Tuesday, November 6, 2018

Building Enterprise Java applications, the Spring way

I think it is fair to say that Java EE has gained pretty bad reputation among Java developers. Despite the fact that it has certainly improved on all fronts over the years, even changed home to Eclipse Foundation to become Jakarta EE, its bitter taste is still quite strong. On the other side we have Spring Framework (or to reflect the reality better, a full-fledged Spring Platform): brilliant, lightweight, fast, innovative and hyper-productive Java EE replacement. So why to bother with Java EE?

We are going to answer this question by showing how easy it is to build modern Java applications using most of Java EE specs. And the key ingredient to succeed here is Eclipse Microprofile: enterprise Java in the age of microservices.

The application we are going to build is RESTful web API to manage people, as simple as that. The standard way to build RESTful web services in Java is by using JAX-RS 2.1 (JSR-370). Consequently, CDI 2.0 (JSR-365) is going to take care of dependency injection whereas JPA 2.0 (JSR-317) is going to cover the data access layer. And certainly, Bean Validation 2.0 (JSR-380) is helping us to deal with input verification.

The only non-Java EE specification we would be relying on is OpenAPI v3.0 which helps to provide the usable description of our RESTful web APIs. With that, let us get started with the PersonEntity domain model (omitting getters and setters as not very relevant details):

@Entity
@Table(name = "people")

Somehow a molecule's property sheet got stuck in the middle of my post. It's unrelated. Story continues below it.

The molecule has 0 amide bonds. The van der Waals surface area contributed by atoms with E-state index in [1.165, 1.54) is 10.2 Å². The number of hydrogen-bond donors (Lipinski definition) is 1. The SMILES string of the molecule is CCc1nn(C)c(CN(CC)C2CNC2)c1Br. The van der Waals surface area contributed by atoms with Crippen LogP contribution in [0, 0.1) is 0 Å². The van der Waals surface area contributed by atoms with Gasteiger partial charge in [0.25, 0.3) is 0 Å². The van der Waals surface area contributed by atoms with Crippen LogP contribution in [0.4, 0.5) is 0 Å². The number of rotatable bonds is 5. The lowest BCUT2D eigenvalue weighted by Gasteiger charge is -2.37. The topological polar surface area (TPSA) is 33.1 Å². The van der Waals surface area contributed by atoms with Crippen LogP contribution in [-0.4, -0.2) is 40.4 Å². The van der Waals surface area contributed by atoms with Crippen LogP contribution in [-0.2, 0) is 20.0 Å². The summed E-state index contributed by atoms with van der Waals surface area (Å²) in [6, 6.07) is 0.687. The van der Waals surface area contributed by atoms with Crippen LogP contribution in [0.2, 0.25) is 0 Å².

public class PersonEntity {
    @Id @Column(length = 256) 
    private String email;

    @Column(nullable = false, length = 256, name = "first_name")
    private String firstName;

    @Column(nullable = false, length = 256, name = "last_name")
    private String lastName;

    @Version
    private Long version;
}

It just has the absolute minimum set of properties. The JPA repository is pretty straightforward and implements typical set of CRUD methods.

@ApplicationScoped
@EntityManagerConfig(qualifier = PeopleDb.class)
public class PeopleJpaRepository implements PeopleRepository {
    @Inject @PeopleDb private EntityManager em;

    @Override
    @Transactional(readOnly = true)
    public Optional<PersonEntity> findByEmail(String email) {
        final CriteriaBuilder cb = em.getCriteriaBuilder();
    
        final CriteriaQuery<PersonEntity> query = cb.createQuery(PersonEntity.class);
        final Root<PersonEntity> root = query.from(PersonEntity.class);
        query.where(cb.equal(root.get(PersonEntity_.email), email));
        
        try {
            final PersonEntity entity = em.createQuery(query).getSingleResult();
            return Optional.of(entity);
        } catch (final NoResultException ex) {
            return Optional.empty();
        }
    }

    @Override
    @Transactional
    public PersonEntity saveOrUpdate(String email, String firstName, String lastName) {
        final PersonEntity entity = new PersonEntity(email, firstName, lastName);
        em.persist(entity);
        return entity;
    }

    @Override
    @Transactional(readOnly = true)
    public Collection<PersonEntity> findAll() {
        final CriteriaBuilder cb = em.getCriteriaBuilder();